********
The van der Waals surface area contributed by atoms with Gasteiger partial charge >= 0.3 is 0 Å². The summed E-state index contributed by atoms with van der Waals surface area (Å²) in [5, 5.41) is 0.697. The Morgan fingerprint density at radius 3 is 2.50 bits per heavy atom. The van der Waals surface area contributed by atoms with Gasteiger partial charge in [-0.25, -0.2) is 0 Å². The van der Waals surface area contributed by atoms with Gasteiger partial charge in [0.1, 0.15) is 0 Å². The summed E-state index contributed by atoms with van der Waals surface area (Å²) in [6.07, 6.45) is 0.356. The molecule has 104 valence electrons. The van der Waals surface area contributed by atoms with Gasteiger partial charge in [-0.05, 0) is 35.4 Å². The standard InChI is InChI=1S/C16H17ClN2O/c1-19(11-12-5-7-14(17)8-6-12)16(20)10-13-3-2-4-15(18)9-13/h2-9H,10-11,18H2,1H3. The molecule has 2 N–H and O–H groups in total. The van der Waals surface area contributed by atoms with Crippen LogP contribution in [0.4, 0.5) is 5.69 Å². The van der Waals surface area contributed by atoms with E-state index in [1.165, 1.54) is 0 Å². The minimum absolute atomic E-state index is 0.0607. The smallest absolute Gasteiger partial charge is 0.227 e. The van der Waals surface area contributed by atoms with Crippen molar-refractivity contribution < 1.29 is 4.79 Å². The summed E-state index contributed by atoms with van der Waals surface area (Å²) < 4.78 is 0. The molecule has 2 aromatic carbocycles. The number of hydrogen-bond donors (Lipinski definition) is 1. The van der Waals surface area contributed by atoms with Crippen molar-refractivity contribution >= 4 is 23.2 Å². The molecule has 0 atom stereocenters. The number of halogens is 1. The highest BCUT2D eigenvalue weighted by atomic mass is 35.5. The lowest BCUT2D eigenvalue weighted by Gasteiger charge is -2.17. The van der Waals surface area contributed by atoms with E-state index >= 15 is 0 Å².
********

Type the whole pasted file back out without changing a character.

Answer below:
The van der Waals surface area contributed by atoms with Gasteiger partial charge >= 0.3 is 0 Å². The summed E-state index contributed by atoms with van der Waals surface area (Å²) in [5, 5.41) is 0.697. The Morgan fingerprint density at radius 3 is 2.50 bits per heavy atom. The van der Waals surface area contributed by atoms with Gasteiger partial charge in [-0.25, -0.2) is 0 Å². The van der Waals surface area contributed by atoms with Gasteiger partial charge in [0.1, 0.15) is 0 Å². The summed E-state index contributed by atoms with van der Waals surface area (Å²) in [6.07, 6.45) is 0.356. The molecule has 104 valence electrons. The van der Waals surface area contributed by atoms with Gasteiger partial charge in [-0.05, 0) is 35.4 Å². The standard InChI is InChI=1S/C16H17ClN2O/c1-19(11-12-5-7-14(17)8-6-12)16(20)10-13-3-2-4-15(18)9-13/h2-9H,10-11,18H2,1H3. The molecule has 2 N–H and O–H groups in total. The van der Waals surface area contributed by atoms with Crippen LogP contribution in [0.4, 0.5) is 5.69 Å². The van der Waals surface area contributed by atoms with E-state index in [1.165, 1.54) is 0 Å². The minimum absolute atomic E-state index is 0.0607. The smallest absolute Gasteiger partial charge is 0.227 e. The van der Waals surface area contributed by atoms with Crippen molar-refractivity contribution < 1.29 is 4.79 Å². The summed E-state index contributed by atoms with van der Waals surface area (Å²) < 4.78 is 0. The molecule has 2 aromatic carbocycles. The number of hydrogen-bond donors (Lipinski definition) is 1. The van der Waals surface area contributed by atoms with Crippen molar-refractivity contribution >= 4 is 23.2 Å². The molecule has 0 atom stereocenters. The number of halogens is 1. The highest BCUT2D eigenvalue weighted by atomic mass is 35.5. The lowest BCUT2D eigenvalue weighted by Gasteiger charge is -2.17. The van der Waals surface area contributed by atoms with E-state index >= 15 is 0 Å².